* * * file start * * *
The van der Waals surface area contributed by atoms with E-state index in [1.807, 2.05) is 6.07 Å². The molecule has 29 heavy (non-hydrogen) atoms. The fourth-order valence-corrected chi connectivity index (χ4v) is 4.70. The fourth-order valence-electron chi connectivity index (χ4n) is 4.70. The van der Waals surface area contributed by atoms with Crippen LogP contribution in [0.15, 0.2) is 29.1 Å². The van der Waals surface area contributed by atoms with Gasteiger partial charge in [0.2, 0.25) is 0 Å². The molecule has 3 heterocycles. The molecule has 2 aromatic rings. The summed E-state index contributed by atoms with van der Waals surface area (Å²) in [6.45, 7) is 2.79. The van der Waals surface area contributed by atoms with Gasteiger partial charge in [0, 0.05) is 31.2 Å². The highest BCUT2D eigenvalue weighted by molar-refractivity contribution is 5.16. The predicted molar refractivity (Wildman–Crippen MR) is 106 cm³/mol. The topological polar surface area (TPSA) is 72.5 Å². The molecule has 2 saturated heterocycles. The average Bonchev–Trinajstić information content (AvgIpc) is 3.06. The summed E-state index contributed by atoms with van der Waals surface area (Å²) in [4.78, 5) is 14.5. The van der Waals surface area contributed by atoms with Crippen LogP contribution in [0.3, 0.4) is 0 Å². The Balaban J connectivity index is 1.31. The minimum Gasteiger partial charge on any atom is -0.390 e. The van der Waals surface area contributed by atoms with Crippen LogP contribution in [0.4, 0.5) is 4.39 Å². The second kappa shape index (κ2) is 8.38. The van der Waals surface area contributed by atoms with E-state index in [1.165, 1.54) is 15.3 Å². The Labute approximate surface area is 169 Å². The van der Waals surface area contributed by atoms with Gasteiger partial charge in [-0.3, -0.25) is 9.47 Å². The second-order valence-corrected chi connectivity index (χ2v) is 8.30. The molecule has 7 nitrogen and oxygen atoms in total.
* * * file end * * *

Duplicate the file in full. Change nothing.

The van der Waals surface area contributed by atoms with E-state index in [1.807, 2.05) is 6.07 Å². The molecule has 29 heavy (non-hydrogen) atoms. The fourth-order valence-corrected chi connectivity index (χ4v) is 4.70. The fourth-order valence-electron chi connectivity index (χ4n) is 4.70. The van der Waals surface area contributed by atoms with Crippen LogP contribution in [0.15, 0.2) is 29.1 Å². The van der Waals surface area contributed by atoms with Gasteiger partial charge in [0.2, 0.25) is 0 Å². The molecule has 3 heterocycles. The molecule has 2 aromatic rings. The summed E-state index contributed by atoms with van der Waals surface area (Å²) in [6.45, 7) is 2.79. The van der Waals surface area contributed by atoms with Gasteiger partial charge in [0, 0.05) is 31.2 Å². The highest BCUT2D eigenvalue weighted by molar-refractivity contribution is 5.16. The predicted molar refractivity (Wildman–Crippen MR) is 106 cm³/mol. The topological polar surface area (TPSA) is 72.5 Å². The molecule has 2 saturated heterocycles. The average Bonchev–Trinajstić information content (AvgIpc) is 3.06. The summed E-state index contributed by atoms with van der Waals surface area (Å²) in [4.78, 5) is 14.5. The van der Waals surface area contributed by atoms with Crippen LogP contribution in [0.3, 0.4) is 0 Å². The Balaban J connectivity index is 1.31. The minimum Gasteiger partial charge on any atom is -0.390 e. The van der Waals surface area contributed by atoms with Crippen LogP contribution in [0.4, 0.5) is 4.39 Å². The second kappa shape index (κ2) is 8.38. The van der Waals surface area contributed by atoms with E-state index in [1.165, 1.54) is 15.3 Å². The Labute approximate surface area is 169 Å². The van der Waals surface area contributed by atoms with Gasteiger partial charge in [-0.3, -0.25) is 9.47 Å². The second-order valence-corrected chi connectivity index (χ2v) is 8.30. The molecule has 7 nitrogen and oxygen atoms in total.